Did the president ask for a new Authorization for the Use of Military Force? Possibly. (“I’m also asking the Congress to ensure that, in the fight against ISIS and al-Qaeda, we continue to have all necessary power to detain terrorists.”) Russia and China were only mentioned in passing, and Russian intervention in U.S. politics not at all.
Immigration was the exception that proved the rule: the topic took up close to a quarter of the speech and the president laid out “four pillars” he wanted to see in a new bill.
Touting economic strength and launching partisan attacks are both part of the SOTU tradition
This year, the White House stressed, the speech would be “positive and forward-looking,” with less “American carnage” and more “New American Moment.” At times the president did “call upon all of us to set aside our differences, to seek out common ground, and to summon the unity we need to deliver for the people we were elected to serve.” Within five minutes, he had turned to his guests in the gallery: heroes of Hurricane Harvey and of wildfires in the West. He even said something nice about California. This astute tactic guaranteed bipartisan applause at the outset – and mentioning “firefighters, police officers, border agents, medics and Marines” guaranteed it at the conclusion.
Still, unity may be hard to conjure after the broadsheets’ worth of pages of tweeted insults over the last year. Every recent president is a minority leader, of sorts — but Trump has spent less effort than most in seeking to broaden his base. The speech hit hard on “disastrous Obamacare” and took an extended detour into the need to stand for the national anthem, one of Trump’s favorite racially-charged targets. In discussing immigration he stressed that “Americans are dreamers, too,” a sentiment immediately endorsed by KKK luminary David Duke — and a sharp contrast to Sen. John McCain’s recent invocation of the “creed” that defines Americans in the first place: “We live in a land made of ideals, not blood and soil.”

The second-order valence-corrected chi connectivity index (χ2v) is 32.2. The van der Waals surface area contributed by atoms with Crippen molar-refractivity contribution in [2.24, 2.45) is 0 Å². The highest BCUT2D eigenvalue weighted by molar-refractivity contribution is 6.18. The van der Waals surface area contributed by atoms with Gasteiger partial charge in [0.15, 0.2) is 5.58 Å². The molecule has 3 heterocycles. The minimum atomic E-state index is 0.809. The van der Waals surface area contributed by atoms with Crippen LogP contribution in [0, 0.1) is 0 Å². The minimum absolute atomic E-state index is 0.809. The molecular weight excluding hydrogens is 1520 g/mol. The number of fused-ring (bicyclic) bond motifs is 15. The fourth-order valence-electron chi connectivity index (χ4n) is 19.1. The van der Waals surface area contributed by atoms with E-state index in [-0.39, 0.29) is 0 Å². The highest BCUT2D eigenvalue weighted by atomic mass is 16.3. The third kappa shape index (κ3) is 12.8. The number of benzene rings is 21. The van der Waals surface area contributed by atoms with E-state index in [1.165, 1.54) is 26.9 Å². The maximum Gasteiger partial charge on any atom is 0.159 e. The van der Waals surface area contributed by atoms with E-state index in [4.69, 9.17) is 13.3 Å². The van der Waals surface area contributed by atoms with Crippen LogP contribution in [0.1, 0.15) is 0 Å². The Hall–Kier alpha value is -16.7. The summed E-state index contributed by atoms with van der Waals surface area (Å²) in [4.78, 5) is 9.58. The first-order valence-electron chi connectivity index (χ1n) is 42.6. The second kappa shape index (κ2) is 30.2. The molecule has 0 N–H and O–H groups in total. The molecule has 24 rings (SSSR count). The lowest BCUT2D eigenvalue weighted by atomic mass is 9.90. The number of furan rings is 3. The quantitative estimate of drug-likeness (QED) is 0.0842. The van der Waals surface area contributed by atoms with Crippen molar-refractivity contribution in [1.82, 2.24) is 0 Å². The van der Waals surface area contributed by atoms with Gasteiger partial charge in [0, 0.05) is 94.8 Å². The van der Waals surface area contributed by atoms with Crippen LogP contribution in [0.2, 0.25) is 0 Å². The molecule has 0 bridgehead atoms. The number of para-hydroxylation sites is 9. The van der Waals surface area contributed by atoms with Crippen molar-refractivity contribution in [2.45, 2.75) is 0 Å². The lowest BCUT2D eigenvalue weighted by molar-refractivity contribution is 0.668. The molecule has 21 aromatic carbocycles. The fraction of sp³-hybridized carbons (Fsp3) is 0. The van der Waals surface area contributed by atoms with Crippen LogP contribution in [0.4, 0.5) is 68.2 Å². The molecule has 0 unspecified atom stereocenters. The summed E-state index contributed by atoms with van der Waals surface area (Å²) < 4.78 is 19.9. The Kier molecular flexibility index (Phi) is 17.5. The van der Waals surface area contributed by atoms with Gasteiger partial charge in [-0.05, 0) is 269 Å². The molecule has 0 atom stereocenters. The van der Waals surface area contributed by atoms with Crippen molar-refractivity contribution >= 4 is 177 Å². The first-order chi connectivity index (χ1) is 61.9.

The president did have good news to tout, and took full advantage. Economic indicators are robust, and Trump’s approach to regulation and deregulation has been consistently aggressive. Some of the speech’s claims were exaggerated; for starters, “the biggest tax cuts in history” are not, and rolling back regulation is different from freezing pending rules or constraining new ones. There are risks in touting measures — the Dow Jones, say — that go down as well as “through the roof.” Still, Trump is hardly the first politician to take credit for positive economic news while hoping blame will deflect elsewhere.
Where Trump may be unique, though, is on another metric: in hastening the obsolescence of the State of the Union itself. For a long time, the attention focused on the address was a presidential, well, trump card. Its very regularity forced the presidency into action and helped coordinate the bureaucracy, the Congressional agenda, and public attention.
But Trump’s addresses to Congress, so far at least, have achieved only the last. And after more than 2,000 tweets, Trump hardly depends on one winter’s night of media attention to focus the world on his rhetoric. If presidential words are no longer a finite resource, does the State of the Union still matter?